During the Great Depression, President Franklin Roosevelt’s New Deal program, aimed at reducing unemployment as well as providing services, initiated a number of oganizations. Perhaps the most famous of these was the Civilian Conservation Corps.

Originally the CCC provided outdoor-based jobs such as soil conservation and firefighting for young men ages 18 to 21; later the age range would include 17- to 28-year-olds, as well as veterans.

On May 30, 1933, Company 545 became Orange County’s first CCC camp, headquartered in San Juan Capistrano. The following year, Company 545 was replaced by Company 912. In his 2014 book, “The New Deal in Orange County, California,” Charles Epting states that Company 912 worked with the local Works Progress Administration, another New Deal organization, to build San Juan Capistrano’s fire station. Company 912 also worked at Doheny and San Clemente state beaches, creating stone gutters, constructing campgrounds and building offices and other structures.

Read more at the Orange County Register

Eleanor and Hillary

Fri, 09/02/2016 – 8:38am

By JIM MCDIARMID

Querying friends and acquaintances about the 2016 presidential contest confirmed my conclusion that people are more interested in momentary circumstances than in historic context. My path to this notion went from John Galbraith’s recollection about Eleanor Roosevelt and Woodrow Wilson’s wife, who essentially ran the United States during Wilson’s incapacitation after his disastrous stroke, and ended at Anne Firor Scott’s scholarly observations.

Anne Scott was Duke University’s W. K. Boyd professor of history and was awarded the Medal of Freedom during the Obama Administration. She knows women and history. She is herself a remarkable woman. I am familiar with people who know her but I cannot say if she has a favorite in the current race.

Disinterest in context is common in months just prior to a national election. Maybe it’s especially so during the current cat and dog fight. Indeed when I mentioned the comparison or contrast between prominent women such as Hillary Clinton and Eleanor Roosevelt I was mostly met with blank looks as if their experiences weren’t important considerations.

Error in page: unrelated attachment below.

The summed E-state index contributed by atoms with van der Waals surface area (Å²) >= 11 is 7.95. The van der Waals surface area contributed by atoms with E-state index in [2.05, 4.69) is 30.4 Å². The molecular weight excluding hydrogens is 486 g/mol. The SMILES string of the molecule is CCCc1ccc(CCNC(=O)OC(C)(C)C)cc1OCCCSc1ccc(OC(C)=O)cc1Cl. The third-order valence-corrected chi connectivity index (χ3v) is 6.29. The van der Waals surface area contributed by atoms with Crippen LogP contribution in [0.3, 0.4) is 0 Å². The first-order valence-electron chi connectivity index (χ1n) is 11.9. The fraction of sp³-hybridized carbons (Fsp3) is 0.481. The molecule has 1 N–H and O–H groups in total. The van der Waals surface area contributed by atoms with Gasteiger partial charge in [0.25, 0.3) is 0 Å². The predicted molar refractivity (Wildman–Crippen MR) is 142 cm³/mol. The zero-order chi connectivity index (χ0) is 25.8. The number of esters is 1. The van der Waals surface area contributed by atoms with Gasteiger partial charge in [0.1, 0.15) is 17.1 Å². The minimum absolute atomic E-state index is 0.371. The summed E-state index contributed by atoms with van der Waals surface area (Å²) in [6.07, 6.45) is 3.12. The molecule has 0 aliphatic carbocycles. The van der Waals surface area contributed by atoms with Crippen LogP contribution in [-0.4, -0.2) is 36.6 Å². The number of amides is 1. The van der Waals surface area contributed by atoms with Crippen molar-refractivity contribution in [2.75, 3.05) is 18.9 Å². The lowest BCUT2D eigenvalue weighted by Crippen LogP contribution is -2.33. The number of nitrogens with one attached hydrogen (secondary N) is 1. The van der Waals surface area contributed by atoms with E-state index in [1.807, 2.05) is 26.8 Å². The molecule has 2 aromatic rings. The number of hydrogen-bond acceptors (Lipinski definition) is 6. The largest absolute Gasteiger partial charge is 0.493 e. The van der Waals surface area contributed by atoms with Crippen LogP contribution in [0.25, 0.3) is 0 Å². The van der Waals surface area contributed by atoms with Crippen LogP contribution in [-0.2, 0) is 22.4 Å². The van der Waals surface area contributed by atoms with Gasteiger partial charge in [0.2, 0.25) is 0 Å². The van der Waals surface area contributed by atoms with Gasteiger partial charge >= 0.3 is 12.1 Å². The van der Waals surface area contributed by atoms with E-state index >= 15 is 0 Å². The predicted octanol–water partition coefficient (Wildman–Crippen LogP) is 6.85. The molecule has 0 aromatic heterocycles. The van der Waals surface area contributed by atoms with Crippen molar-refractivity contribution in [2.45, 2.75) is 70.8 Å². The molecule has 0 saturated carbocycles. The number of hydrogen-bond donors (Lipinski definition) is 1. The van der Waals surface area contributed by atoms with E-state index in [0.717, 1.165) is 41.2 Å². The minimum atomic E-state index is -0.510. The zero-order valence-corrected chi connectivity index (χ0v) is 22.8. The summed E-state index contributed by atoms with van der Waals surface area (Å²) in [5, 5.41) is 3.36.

Surprised by this I looked at some related literature such as the memoirs of John Galbraith and David Halberstam to see if I was mistaken in my recollections. I’m convinced that both women were similarly loved or hated because of their political leanings, their personalities and their relationships with powerful men. Obviously their separation by nearly three-fourths of a century complicates the pairing.

Read more at the Storm Lake Times

Tracing poignant, heroic last days of FDR

Book Review
By David M. Shribman Globe Correspondent September 02, 2016

We think of him as our longest-serving president, but oftentimes we forget that Franklin Delano Roosevelt was, at the moment the United States needed it most, also our most experienced president, the one most accustomed to the burdens and opportunities of the office, most aware of its limits, and most conscious of its broader role in American civic life.

Through four successful elections, a dozen years on the job, his political power and perspective grew amid the cauldron of worldwide depression and armed conflict, with civilization itself seeming in the balance. But over that period, too, FDR’S personal powers of physical vigor and mental clarity were diminishing.

When he died he was only in his early 60s, the second half of those three-score years full of physical discomfort from midlife polio, relentless political warfare from New Deal battles, and the grinding stress of global challenges. It took a great and grave toll. At the end he may have been the world’s best-known 63-year old, but he also was perhaps its weakest and weariest.

Those last months of FDR are the topic of “The Final Battle,” the gripping story masterfully told by Joseph Lelyveld, former executive editor of The New York Times and a Pulitzer Prize winning author (“Move Your Shadow: South Africa, Black and White”).

Read more at the Boston Globe